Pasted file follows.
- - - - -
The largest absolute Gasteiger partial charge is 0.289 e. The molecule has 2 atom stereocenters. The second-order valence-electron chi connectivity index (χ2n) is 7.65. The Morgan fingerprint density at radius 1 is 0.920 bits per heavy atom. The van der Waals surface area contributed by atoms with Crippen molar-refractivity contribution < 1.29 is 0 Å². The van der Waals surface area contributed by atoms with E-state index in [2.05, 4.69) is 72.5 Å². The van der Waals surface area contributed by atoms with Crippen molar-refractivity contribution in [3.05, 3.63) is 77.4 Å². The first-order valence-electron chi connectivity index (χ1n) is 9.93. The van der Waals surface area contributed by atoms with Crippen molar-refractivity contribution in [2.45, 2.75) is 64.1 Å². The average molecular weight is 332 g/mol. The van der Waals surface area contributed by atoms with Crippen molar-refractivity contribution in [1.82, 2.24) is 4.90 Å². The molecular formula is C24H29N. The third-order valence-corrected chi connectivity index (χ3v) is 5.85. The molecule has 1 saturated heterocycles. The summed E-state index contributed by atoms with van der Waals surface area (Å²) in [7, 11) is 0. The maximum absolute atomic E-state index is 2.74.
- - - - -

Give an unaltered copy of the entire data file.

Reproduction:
The largest absolute Gasteiger partial charge is 0.289 e. The molecule has 2 atom stereocenters. The second-order valence-electron chi connectivity index (χ2n) is 7.65. The Morgan fingerprint density at radius 1 is 0.920 bits per heavy atom. The van der Waals surface area contributed by atoms with Crippen molar-refractivity contribution < 1.29 is 0 Å². The van der Waals surface area contributed by atoms with E-state index in [2.05, 4.69) is 72.5 Å². The van der Waals surface area contributed by atoms with Crippen molar-refractivity contribution in [3.05, 3.63) is 77.4 Å². The first-order valence-electron chi connectivity index (χ1n) is 9.93. The van der Waals surface area contributed by atoms with Crippen molar-refractivity contribution in [2.45, 2.75) is 64.1 Å². The average molecular weight is 332 g/mol. The van der Waals surface area contributed by atoms with Crippen molar-refractivity contribution in [1.82, 2.24) is 4.90 Å². The molecular formula is C24H29N. The third-order valence-corrected chi connectivity index (χ3v) is 5.85. The molecule has 1 saturated heterocycles. The summed E-state index contributed by atoms with van der Waals surface area (Å²) in [7, 11) is 0. The maximum absolute atomic E-state index is 2.74.